The name is basically the word bushel, like for not hiding your light under, but the sh sound was often spelled ss in Latin at that period.
It's not a place, so they never used a "de". They have no connection with any Bossalls of Bossall.
The internet hasn't tried to do the Bussels as such, it's just mangled them to make bogus aristocratic connections for the Houghton and Standish clans.
Warin Bussel wasn't the son of Roger de Busli of Tickhill, who died without heirs.
He didn't marry Montgomery's daughter. That title "Baroness Barnard" says she's the same as Montgomery-3928, often shown as the ancestor of the Balliols of Barnard Castle. Roger's niece really, but some internet trees like daughter better. But that's a different can of worms.
What little we "know" comes from an inquest in 1212, when a jury was paid "expenses" to remember what it was told to remember, from before it was born. No dates were remembered at all.
They said Warin Bussel had granted estates of 5 and 4 and 2 ploughlands to 3 lucky bridegrooms to take 3 daughters off his hands.
Then Richard Bussel had granted similar estates to 3 more men to marry 3 sisters.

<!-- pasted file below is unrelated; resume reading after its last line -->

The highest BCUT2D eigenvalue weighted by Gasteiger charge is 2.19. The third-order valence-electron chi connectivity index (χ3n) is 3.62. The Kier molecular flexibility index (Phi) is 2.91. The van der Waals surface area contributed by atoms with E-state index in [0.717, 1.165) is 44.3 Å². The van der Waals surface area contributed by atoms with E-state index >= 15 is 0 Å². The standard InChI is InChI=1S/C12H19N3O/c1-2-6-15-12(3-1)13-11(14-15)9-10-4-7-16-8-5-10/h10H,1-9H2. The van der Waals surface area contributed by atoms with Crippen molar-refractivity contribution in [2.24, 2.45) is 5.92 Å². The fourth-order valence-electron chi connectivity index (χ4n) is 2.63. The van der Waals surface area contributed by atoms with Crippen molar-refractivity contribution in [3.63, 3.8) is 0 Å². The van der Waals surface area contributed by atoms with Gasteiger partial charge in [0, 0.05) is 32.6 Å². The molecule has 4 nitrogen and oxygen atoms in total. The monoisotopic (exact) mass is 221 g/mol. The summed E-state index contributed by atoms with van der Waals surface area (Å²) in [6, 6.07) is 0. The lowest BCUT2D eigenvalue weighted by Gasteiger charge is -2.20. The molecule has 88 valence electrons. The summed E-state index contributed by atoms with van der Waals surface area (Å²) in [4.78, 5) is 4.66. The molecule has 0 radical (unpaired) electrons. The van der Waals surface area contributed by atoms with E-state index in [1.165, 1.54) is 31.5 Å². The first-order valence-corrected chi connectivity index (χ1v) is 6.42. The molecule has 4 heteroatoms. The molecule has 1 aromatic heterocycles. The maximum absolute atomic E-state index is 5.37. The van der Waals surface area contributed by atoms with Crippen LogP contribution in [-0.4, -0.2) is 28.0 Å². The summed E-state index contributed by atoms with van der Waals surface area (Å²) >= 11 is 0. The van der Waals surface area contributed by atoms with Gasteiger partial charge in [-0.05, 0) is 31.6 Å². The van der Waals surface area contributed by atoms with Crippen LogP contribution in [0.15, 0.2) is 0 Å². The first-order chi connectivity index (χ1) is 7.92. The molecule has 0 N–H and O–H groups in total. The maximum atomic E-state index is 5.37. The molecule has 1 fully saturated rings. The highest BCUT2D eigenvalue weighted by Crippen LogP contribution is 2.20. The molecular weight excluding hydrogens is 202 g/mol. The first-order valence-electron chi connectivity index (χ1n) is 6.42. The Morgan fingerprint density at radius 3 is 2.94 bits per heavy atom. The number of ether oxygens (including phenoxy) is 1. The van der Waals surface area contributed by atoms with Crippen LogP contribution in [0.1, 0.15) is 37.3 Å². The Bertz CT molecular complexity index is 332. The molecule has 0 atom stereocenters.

None of the brides are named.
In Farrer's mimimal version, Richard is Warin's son, and Warin had 6 daughters.
If you try to guess dates, it looks like there were two wives and two separate clutches. But you could also wonder if there were two Warins, and Richard was the son of Warin junior. Other options are possible, eg Richard's sisters were maternal half-sisters, so not Bussels at all.
Richard had a deed witnessed by two sisters, Sibil and Maud. If they were 2 of the 6, we don't know which. They could be additional to the 6.
Spileman married Richard's sister and left 2 daughters, not necessarily by her. Ralph de Standish is reasonably conjectured to be the son of one of the daughters, or at least the son of her husband, but there's nothing explicit.